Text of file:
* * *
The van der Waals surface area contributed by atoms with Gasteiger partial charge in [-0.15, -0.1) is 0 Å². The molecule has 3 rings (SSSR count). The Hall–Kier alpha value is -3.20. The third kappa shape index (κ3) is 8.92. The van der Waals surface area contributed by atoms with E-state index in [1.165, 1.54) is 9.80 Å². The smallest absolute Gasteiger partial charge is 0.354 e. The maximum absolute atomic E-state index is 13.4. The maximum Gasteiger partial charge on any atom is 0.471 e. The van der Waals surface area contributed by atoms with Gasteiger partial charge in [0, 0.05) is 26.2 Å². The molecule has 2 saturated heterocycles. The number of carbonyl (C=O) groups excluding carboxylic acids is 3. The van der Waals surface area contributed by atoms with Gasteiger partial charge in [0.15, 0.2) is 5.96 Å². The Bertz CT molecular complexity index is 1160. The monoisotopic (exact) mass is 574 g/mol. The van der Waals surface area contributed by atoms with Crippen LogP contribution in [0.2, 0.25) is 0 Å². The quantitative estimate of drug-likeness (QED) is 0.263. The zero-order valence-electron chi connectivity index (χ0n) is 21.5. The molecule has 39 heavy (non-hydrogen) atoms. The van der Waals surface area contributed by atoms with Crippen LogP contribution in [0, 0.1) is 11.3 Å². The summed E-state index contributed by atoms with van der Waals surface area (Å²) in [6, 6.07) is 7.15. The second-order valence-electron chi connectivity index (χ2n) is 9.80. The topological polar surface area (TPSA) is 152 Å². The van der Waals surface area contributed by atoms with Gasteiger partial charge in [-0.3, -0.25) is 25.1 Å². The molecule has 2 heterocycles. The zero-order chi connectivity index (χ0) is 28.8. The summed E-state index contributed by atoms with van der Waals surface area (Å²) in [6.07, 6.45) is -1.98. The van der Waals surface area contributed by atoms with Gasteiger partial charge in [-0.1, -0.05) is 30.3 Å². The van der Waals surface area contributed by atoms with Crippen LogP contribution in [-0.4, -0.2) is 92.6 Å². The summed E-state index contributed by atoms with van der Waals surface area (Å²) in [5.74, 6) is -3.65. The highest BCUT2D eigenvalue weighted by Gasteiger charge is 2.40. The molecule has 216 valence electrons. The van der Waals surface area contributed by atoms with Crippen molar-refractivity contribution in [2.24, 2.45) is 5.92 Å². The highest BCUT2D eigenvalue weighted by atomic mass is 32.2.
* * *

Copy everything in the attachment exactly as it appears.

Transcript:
The van der Waals surface area contributed by atoms with Gasteiger partial charge in [-0.15, -0.1) is 0 Å². The molecule has 3 rings (SSSR count). The Hall–Kier alpha value is -3.20. The third kappa shape index (κ3) is 8.92. The van der Waals surface area contributed by atoms with E-state index in [1.165, 1.54) is 9.80 Å². The smallest absolute Gasteiger partial charge is 0.354 e. The maximum absolute atomic E-state index is 13.4. The maximum Gasteiger partial charge on any atom is 0.471 e. The van der Waals surface area contributed by atoms with Gasteiger partial charge in [0, 0.05) is 26.2 Å². The molecule has 2 saturated heterocycles. The number of carbonyl (C=O) groups excluding carboxylic acids is 3. The van der Waals surface area contributed by atoms with Gasteiger partial charge in [0.15, 0.2) is 5.96 Å². The Bertz CT molecular complexity index is 1160. The monoisotopic (exact) mass is 574 g/mol. The van der Waals surface area contributed by atoms with Crippen LogP contribution in [0.2, 0.25) is 0 Å². The quantitative estimate of drug-likeness (QED) is 0.263. The zero-order valence-electron chi connectivity index (χ0n) is 21.5. The molecule has 39 heavy (non-hydrogen) atoms. The van der Waals surface area contributed by atoms with Crippen LogP contribution in [0, 0.1) is 11.3 Å². The summed E-state index contributed by atoms with van der Waals surface area (Å²) in [6, 6.07) is 7.15. The second-order valence-electron chi connectivity index (χ2n) is 9.80. The topological polar surface area (TPSA) is 152 Å². The van der Waals surface area contributed by atoms with Gasteiger partial charge in [-0.3, -0.25) is 25.1 Å². The molecule has 2 heterocycles. The zero-order chi connectivity index (χ0) is 28.8. The summed E-state index contributed by atoms with van der Waals surface area (Å²) in [6.07, 6.45) is -1.98. The van der Waals surface area contributed by atoms with Gasteiger partial charge in [-0.1, -0.05) is 30.3 Å². The van der Waals surface area contributed by atoms with Crippen LogP contribution in [-0.4, -0.2) is 92.6 Å². The summed E-state index contributed by atoms with van der Waals surface area (Å²) in [5.74, 6) is -3.65. The highest BCUT2D eigenvalue weighted by Gasteiger charge is 2.40. The molecule has 216 valence electrons. The van der Waals surface area contributed by atoms with Crippen molar-refractivity contribution in [2.24, 2.45) is 5.92 Å². The highest BCUT2D eigenvalue weighted by atomic mass is 32.2.